-A just transition for workers: “guarantee five years of salary, housing assistance, job training, health care, pension support and priority job placement for any displaced worker. . . Jobs created through this plan will, to the extent feasible, be good-wage, union jobs. In order to do that we must protect the rights of all workers to form a union and collectively bargain.”

-“Instead of accepting that the world’s countries will spend $1.5 trillion annually on weapons of destruction, Bernie will convene global leaders to redirect our priorities to confront our shared enemy: climate change. The Pentagon is the largest institutional emitter of greenhouse gases in the world and the United States spends $81 billion annually to protect oil supplies and transport routes. We are uniquely positioned to lead the planet in a wholesale shift away from militarism.”

There is much more in this hope-for-the-future proposal. It addresses the transformation of farming “to develop ecologically regenerative farming systems that sharply reduce emissions.” It proposes funding to connect consumers with local farms and healthy foods, for cooperatively owned grocery stores and to incentivize schools procuring locally produced foods. “Establish a nationwide materials recycling program and reinstate the [FDR-created] Civilian Conservation Corps (CCC), one of the most successful New Deal programs and the most rapid peacetime mobilization in American history.” It says that “the first two years of this plan will be spent very aggressively laying down a social safety net to ensure that no one is left behind.”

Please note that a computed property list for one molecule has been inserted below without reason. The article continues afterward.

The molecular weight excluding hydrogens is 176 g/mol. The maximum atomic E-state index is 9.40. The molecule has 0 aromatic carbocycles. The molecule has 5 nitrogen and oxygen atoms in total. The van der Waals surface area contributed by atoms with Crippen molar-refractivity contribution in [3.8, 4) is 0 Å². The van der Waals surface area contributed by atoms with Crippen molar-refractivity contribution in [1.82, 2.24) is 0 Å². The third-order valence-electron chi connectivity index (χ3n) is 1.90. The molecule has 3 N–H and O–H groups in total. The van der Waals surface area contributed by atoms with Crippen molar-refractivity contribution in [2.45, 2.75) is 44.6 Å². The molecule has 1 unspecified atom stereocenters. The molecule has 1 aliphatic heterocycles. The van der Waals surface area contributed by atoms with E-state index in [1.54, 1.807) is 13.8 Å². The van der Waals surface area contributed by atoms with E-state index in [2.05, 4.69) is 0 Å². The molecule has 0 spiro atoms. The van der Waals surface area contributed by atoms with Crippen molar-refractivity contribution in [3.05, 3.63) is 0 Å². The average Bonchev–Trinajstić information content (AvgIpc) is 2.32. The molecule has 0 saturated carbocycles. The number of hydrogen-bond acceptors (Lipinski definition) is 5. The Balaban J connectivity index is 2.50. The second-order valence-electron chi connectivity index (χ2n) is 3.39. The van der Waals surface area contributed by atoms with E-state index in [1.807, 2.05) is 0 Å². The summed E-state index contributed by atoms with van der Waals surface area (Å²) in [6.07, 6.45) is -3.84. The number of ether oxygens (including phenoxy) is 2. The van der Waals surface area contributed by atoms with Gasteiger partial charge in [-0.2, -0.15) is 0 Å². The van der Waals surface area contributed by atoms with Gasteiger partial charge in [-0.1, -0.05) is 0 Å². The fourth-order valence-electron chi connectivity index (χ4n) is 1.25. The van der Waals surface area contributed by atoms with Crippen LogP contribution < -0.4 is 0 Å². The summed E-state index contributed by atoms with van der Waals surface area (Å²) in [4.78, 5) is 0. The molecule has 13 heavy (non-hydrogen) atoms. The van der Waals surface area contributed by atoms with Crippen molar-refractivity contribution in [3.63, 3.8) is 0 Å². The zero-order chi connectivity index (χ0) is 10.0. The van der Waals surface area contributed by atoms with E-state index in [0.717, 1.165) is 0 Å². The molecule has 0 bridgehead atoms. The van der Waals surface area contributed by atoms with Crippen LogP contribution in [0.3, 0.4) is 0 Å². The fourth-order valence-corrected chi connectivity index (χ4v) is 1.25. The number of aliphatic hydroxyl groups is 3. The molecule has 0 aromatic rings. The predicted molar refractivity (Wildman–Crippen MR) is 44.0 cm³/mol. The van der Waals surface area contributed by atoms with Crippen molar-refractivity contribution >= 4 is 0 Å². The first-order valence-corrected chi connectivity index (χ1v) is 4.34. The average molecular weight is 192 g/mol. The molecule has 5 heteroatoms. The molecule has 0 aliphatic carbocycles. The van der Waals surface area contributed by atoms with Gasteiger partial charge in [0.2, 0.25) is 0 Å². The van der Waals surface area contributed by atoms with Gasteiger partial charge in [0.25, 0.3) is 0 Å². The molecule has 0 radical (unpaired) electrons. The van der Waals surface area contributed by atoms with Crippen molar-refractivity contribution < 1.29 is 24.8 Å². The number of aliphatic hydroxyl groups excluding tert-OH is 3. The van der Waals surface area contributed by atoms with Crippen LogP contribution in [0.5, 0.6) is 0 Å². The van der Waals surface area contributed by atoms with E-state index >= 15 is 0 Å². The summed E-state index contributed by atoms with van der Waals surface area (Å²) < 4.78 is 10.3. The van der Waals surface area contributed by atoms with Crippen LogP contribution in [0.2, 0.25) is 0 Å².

This big and bold proposal has already begun to be criticized by centrist and corporate-connected Democrats, and it certainly is going to be attacked by the Republicans. Just like Medicare for All, efforts will be made to paint this as wildly radical and impossible.

There will also be constructive criticism and ideas for how to improve upon it. Based upon how Bernie and his campaigns have operated going back to 2015, I am sure good-faith input will be welcomed and seriously considered.

To Bernie Sanders and everyone else who worked on and put this Green New Deal proposal together: thank you, thank you, thank you. This really is a very big deal.

Ted Glick has been a progressive activist, organizer and writer since 1968. His main focus of work since 2003 has been on the climate crisis. Past writings and other information can be found at and he can be followed on Twitter at